McRaven: China's massive military buildup is a 'holy sh*t' moment

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Editor's Note: This article originally appeared on Business Insider.

The legendary former Navy SEAL Adm. Bill McRaven said at an event on Wednesday that China's technical and national defense capabilities were quickly approaching — and sometimes surpassing — those of the US, representing what he called a "holy s---" moment for the US.

McRaven, who was the head of Special Operations Command during the 2011 operation on the Al Qaeda leader Osama bin Laden's Pakistan compound, said at the Council on Foreign Relations event that "we need to make sure that the American public knows that now is the time to do something" about China's rapid increases in research and developments in technology that threaten US national security.


China is emerging as the most significant rival to the US, as outlined in a report by the Council on Foreign Relations released Wednesday. From hacking and intellectual-property theft to incursions in the South China Sea, China is asserting its dominance in the Pacific and its intention to compete militarily with the US.

But McRaven said that particularly in terms of technology and innovation, "as we talk about the rise of China, the gap" between American and Chinese innovation "is narrowing."

In some cases, China is surpassing the US, according to the report — for example, in the commercialization of 5G, a necessary component of high-speed communication. What's more, Chinese-built 5G networks could pose significant risks to US national security, as evidenced by the US's contentious relationship with the Chinese tech company Huawei.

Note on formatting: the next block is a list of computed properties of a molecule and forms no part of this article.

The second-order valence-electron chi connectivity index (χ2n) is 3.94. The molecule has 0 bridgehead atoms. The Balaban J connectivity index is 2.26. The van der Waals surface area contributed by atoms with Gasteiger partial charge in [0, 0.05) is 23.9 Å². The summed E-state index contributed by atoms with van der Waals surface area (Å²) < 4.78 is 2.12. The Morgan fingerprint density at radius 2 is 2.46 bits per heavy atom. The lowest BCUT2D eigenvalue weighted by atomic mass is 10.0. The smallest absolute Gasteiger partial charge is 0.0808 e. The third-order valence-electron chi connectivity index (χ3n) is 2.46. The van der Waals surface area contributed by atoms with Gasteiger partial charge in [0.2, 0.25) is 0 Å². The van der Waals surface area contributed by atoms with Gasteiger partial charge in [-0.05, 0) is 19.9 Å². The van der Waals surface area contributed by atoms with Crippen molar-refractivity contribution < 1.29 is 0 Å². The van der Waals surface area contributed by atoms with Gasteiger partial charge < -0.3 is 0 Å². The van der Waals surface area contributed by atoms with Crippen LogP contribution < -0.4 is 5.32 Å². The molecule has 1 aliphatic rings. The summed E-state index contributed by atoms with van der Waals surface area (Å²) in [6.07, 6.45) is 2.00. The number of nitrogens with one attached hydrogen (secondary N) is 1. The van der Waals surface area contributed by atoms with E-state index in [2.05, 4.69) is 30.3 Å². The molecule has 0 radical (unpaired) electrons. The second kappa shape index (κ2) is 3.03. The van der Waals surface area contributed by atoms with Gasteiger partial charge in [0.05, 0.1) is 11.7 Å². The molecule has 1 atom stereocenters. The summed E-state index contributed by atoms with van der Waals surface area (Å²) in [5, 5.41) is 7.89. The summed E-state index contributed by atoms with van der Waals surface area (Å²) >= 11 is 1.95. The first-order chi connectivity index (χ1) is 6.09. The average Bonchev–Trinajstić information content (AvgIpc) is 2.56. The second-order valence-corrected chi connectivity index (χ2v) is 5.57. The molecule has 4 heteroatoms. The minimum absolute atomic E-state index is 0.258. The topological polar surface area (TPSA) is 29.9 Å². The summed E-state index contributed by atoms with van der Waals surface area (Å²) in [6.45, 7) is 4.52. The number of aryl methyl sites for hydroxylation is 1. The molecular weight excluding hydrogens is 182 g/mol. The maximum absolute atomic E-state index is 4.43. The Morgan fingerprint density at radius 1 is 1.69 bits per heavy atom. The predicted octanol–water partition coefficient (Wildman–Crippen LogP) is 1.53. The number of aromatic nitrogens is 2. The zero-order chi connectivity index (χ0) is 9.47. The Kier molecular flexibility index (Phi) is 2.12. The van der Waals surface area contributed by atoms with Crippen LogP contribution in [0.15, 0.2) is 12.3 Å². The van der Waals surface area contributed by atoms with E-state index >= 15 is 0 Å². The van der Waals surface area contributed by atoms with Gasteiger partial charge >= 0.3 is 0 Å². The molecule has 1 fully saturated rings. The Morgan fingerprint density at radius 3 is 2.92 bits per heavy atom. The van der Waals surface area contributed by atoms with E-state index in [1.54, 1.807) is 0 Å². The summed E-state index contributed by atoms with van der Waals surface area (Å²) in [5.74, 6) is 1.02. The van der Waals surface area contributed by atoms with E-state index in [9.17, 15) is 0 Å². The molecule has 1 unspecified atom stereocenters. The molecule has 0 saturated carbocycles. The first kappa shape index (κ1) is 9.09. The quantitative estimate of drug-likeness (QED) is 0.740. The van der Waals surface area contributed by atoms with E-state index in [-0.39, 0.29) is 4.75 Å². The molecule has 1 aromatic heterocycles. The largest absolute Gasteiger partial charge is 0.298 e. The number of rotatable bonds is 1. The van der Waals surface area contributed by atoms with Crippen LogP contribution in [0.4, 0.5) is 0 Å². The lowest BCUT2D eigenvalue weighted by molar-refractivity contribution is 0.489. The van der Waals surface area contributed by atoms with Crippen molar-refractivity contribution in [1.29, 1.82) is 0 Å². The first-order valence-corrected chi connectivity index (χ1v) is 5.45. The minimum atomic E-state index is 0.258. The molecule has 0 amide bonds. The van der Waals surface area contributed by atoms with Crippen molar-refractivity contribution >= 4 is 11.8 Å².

China's intellectual-property theft is a significant cause for concern, and one that the US is confronting, the report said. Between October and December, the US Department of Justice indicted Chinese hackers and intelligence personnel on charges of intellectual-property theft three times.

But it's not just about IP theft — it's also about China out-innovating the US, and that as its economy grows, it will continue to do so. The report stressed the necessity of federal funding for tech research and urged the Pentagon to fast-track the adoption of tech innovation into its bureaucratic systems — a problem China doesn't have, thanks to its integration of military and civil technical innovation.

China's growing economy and investment in technical innovation has been a growing threat to the US's national security for years, but now is the US's "Sputnik moment," McRaven said, referring to US competition with Russia in the Cold War.

"If not now, when?" he said. "And oh, by the way, it's just going to get harder as we get further into the future."

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